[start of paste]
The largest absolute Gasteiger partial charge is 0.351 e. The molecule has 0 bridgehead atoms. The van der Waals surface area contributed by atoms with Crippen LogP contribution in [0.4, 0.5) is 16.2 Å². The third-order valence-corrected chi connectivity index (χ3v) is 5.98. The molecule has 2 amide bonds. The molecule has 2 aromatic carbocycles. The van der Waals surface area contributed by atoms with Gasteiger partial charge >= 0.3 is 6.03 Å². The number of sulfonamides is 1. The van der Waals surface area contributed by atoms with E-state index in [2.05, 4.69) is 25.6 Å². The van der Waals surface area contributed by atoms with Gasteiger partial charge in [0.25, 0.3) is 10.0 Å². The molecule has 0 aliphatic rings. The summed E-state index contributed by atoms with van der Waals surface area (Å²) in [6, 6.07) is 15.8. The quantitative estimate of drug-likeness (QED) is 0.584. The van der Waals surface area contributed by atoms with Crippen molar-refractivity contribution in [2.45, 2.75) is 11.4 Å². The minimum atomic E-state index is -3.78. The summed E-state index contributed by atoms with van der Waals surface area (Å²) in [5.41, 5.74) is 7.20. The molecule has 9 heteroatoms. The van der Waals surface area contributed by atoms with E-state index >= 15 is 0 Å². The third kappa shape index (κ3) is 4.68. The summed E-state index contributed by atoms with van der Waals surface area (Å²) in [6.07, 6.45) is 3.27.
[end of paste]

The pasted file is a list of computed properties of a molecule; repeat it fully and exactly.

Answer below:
The largest absolute Gasteiger partial charge is 0.351 e. The molecule has 0 bridgehead atoms. The van der Waals surface area contributed by atoms with Crippen LogP contribution in [0.4, 0.5) is 16.2 Å². The third-order valence-corrected chi connectivity index (χ3v) is 5.98. The molecule has 2 amide bonds. The molecule has 2 aromatic carbocycles. The van der Waals surface area contributed by atoms with Gasteiger partial charge >= 0.3 is 6.03 Å². The number of sulfonamides is 1. The van der Waals surface area contributed by atoms with E-state index in [2.05, 4.69) is 25.6 Å². The van der Waals surface area contributed by atoms with Gasteiger partial charge in [0.25, 0.3) is 10.0 Å². The molecule has 0 aliphatic rings. The summed E-state index contributed by atoms with van der Waals surface area (Å²) in [6, 6.07) is 15.8. The quantitative estimate of drug-likeness (QED) is 0.584. The van der Waals surface area contributed by atoms with Crippen molar-refractivity contribution in [2.45, 2.75) is 11.4 Å². The minimum atomic E-state index is -3.78. The summed E-state index contributed by atoms with van der Waals surface area (Å²) in [5.41, 5.74) is 7.20. The molecule has 9 heteroatoms. The van der Waals surface area contributed by atoms with E-state index >= 15 is 0 Å². The third kappa shape index (κ3) is 4.68. The summed E-state index contributed by atoms with van der Waals surface area (Å²) in [6.07, 6.45) is 3.27.